For any Royal Icing: Place confectioners’ sugar and egg whites (or substitute), and water, if using, in a clean and grease-free bowl. Whip on high speed with electric mixer until thick and creamy, about 6 minutes. (If using a stand mixer, use the balloon whip attachment). Tint, if desired, with food coloring. Use a toothpick to pick up small amounts of color; you can always add more.
Thicker icing is used for bold 3-D type effects like hair anything that you need to stand out in clear relief and detail. A dab of thick icing will be stiff enough to hold a peak. If piped through a star tip it will cleanly hold its shape.
Medium icing can be used to pipe a complete border around the cookies’ edges (to form a retaining wall, which will then be filled with Thin textured icing). Medium icing can also is used to create some details to already dry icing (such as adding eyes to an already iced and dry cookie). A dab of medium textured icing will hold its shape when piped.
Thinner icing is used to cover cookies completely, or to cover partial sections that have been outlined with a thick textured border. Two colors (or more) of thin icing can be swirled together to create a marbled effect. It will have the texture of thick cream.
To Ice Cookies: If you want to completely cover the cookies, Make both Medium and Thin textured icing in the same color. Scrape the Medium into a pastry bag fitted with coupler and a very small round tip (such as Ateco #2) and pipe an outline, either all around the edge of the cookie, or to define a section you want to cover with icing. Make sure to create a solid line all the way around. Allow to dry, then fill the outlined section with the same color Thin icing. Allow the icing to flow into the area within the outlined area.
If you want to add sparkle, you can sprinkle on coarse sugar to the wet icing.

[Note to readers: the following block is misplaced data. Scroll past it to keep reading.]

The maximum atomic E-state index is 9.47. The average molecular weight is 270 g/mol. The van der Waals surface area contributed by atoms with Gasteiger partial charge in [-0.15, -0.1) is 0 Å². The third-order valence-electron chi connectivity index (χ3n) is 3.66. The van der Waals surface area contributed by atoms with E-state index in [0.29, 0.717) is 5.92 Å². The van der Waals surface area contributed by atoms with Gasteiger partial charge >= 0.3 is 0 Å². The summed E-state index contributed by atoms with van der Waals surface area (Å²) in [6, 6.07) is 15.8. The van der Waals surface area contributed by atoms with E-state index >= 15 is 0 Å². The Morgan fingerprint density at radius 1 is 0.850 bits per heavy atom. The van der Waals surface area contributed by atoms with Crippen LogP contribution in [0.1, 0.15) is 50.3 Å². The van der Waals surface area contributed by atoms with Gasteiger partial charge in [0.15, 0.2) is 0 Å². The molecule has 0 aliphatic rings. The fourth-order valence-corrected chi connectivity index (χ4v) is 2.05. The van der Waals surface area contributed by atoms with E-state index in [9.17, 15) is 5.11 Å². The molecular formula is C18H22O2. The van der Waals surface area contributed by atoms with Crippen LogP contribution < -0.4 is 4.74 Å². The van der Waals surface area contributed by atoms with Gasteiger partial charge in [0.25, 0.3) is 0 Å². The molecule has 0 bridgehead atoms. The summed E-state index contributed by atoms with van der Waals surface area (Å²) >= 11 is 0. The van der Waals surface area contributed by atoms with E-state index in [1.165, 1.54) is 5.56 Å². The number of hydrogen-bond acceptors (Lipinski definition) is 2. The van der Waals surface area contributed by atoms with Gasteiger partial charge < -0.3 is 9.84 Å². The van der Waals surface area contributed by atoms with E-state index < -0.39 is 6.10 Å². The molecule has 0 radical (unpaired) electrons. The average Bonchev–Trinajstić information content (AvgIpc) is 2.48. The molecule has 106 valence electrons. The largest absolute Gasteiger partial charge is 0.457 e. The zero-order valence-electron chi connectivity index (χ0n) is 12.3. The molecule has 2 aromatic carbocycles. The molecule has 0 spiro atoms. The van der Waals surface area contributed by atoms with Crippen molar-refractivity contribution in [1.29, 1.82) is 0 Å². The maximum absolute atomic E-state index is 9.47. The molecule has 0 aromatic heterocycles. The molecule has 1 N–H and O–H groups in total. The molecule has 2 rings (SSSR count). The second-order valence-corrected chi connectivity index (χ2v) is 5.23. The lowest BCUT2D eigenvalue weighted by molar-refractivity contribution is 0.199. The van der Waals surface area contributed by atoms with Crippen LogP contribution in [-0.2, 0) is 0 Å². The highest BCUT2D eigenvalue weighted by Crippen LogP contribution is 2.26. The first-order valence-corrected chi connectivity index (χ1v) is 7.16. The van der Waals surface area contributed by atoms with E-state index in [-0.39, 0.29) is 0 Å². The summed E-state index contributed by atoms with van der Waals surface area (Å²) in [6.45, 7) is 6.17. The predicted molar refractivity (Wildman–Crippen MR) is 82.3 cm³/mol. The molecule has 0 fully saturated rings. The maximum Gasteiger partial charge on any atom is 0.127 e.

After this thin icing dries, you can embellish with thicker textured icings. We used a Medium texture for the lines on our snowflakes, scarves and buttons on our snowmen and tree decorations. See photographs for ideas.
Cookies may be stored at room temperature in an airtight container for up to 1 month; these are best stored in single layers separated by waxed or parchment paper.
I like to use plastic disposable decorating bags because they are new and pristine. We use royal icing for its hardening qualities, which would be compromised if it came to contact with any fat. Used pastry bags can be hard to get squeaky clean.
You can further embellish iced cookies by sprinkling sugar and colored sugars on still wet icing, or embedding gold and silver dragees (a small silver/gold ball for decorating cookies or a cake) or red-hot candies in wet icing.
Royal Icing is made with raw egg whites. If you prefer, you can use powdered egg whites, which are available in any well-stocked supermarket in the bakery supplies aisle. Reconstitute according to manufacturer’s instructions. You can also occasionally find containers of pasteurized egg whites in the refrigerated dairy aisle of the supermarket.
Royal Icing for Decorating Sugar Cookies
Amount Per Serving
Calories 123Calories from Fat 27
% Daily Value*
* Percent Daily Values are based on a 2000 calorie diet.